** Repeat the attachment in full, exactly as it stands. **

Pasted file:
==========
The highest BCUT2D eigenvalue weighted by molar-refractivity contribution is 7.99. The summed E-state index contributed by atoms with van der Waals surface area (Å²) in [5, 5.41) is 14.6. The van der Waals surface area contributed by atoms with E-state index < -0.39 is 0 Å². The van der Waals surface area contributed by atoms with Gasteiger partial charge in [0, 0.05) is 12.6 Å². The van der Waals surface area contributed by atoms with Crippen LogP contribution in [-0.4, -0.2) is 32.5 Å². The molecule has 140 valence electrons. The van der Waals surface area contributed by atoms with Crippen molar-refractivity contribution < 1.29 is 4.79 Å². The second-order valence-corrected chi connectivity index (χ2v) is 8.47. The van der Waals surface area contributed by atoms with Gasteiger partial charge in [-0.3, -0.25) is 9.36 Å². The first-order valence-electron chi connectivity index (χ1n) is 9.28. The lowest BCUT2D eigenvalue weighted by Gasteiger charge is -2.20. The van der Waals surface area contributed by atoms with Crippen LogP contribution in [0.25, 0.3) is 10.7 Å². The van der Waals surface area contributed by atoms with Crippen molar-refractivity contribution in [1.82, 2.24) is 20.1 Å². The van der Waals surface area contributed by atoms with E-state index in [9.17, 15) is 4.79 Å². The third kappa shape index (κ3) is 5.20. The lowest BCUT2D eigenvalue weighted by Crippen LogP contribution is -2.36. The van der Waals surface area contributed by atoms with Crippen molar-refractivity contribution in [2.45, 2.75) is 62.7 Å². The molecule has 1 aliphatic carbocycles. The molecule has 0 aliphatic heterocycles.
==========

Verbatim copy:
The highest BCUT2D eigenvalue weighted by molar-refractivity contribution is 7.99. The summed E-state index contributed by atoms with van der Waals surface area (Å²) in [5, 5.41) is 14.6. The van der Waals surface area contributed by atoms with E-state index < -0.39 is 0 Å². The van der Waals surface area contributed by atoms with Gasteiger partial charge in [0, 0.05) is 12.6 Å². The van der Waals surface area contributed by atoms with Crippen LogP contribution in [-0.4, -0.2) is 32.5 Å². The molecule has 140 valence electrons. The van der Waals surface area contributed by atoms with Crippen molar-refractivity contribution < 1.29 is 4.79 Å². The second-order valence-corrected chi connectivity index (χ2v) is 8.47. The van der Waals surface area contributed by atoms with Gasteiger partial charge in [-0.3, -0.25) is 9.36 Å². The first-order valence-electron chi connectivity index (χ1n) is 9.28. The lowest BCUT2D eigenvalue weighted by Gasteiger charge is -2.20. The van der Waals surface area contributed by atoms with Crippen LogP contribution in [0.25, 0.3) is 10.7 Å². The van der Waals surface area contributed by atoms with Crippen molar-refractivity contribution in [1.82, 2.24) is 20.1 Å². The van der Waals surface area contributed by atoms with E-state index in [9.17, 15) is 4.79 Å². The third kappa shape index (κ3) is 5.20. The lowest BCUT2D eigenvalue weighted by Crippen LogP contribution is -2.36. The van der Waals surface area contributed by atoms with Crippen molar-refractivity contribution in [2.45, 2.75) is 62.7 Å². The molecule has 1 aliphatic carbocycles. The molecule has 0 aliphatic heterocycles.